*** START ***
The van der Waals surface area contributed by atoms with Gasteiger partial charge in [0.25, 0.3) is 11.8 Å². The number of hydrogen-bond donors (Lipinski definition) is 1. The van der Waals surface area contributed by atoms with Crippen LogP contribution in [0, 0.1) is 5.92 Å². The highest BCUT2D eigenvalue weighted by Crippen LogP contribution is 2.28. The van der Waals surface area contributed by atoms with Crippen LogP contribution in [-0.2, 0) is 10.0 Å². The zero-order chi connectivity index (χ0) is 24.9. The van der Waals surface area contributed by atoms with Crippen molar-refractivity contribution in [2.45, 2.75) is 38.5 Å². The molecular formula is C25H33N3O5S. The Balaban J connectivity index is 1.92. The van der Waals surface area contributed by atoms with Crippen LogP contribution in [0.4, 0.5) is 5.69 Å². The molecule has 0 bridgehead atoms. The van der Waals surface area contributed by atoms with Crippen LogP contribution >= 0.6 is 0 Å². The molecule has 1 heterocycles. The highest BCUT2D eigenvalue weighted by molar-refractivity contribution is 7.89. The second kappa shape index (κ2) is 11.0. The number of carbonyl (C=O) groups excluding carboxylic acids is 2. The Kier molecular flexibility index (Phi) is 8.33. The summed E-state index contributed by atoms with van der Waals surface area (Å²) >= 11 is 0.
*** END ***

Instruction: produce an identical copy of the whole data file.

The van der Waals surface area contributed by atoms with Gasteiger partial charge in [0.25, 0.3) is 11.8 Å². The number of hydrogen-bond donors (Lipinski definition) is 1. The van der Waals surface area contributed by atoms with Crippen LogP contribution in [0, 0.1) is 5.92 Å². The highest BCUT2D eigenvalue weighted by Crippen LogP contribution is 2.28. The van der Waals surface area contributed by atoms with Crippen LogP contribution in [-0.2, 0) is 10.0 Å². The zero-order chi connectivity index (χ0) is 24.9. The van der Waals surface area contributed by atoms with Crippen molar-refractivity contribution in [2.45, 2.75) is 38.5 Å². The molecular formula is C25H33N3O5S. The Balaban J connectivity index is 1.92. The van der Waals surface area contributed by atoms with Crippen LogP contribution in [0.4, 0.5) is 5.69 Å². The molecule has 0 bridgehead atoms. The van der Waals surface area contributed by atoms with Crippen LogP contribution >= 0.6 is 0 Å². The molecule has 1 heterocycles. The highest BCUT2D eigenvalue weighted by molar-refractivity contribution is 7.89. The second kappa shape index (κ2) is 11.0. The number of carbonyl (C=O) groups excluding carboxylic acids is 2. The Kier molecular flexibility index (Phi) is 8.33. The summed E-state index contributed by atoms with van der Waals surface area (Å²) >= 11 is 0.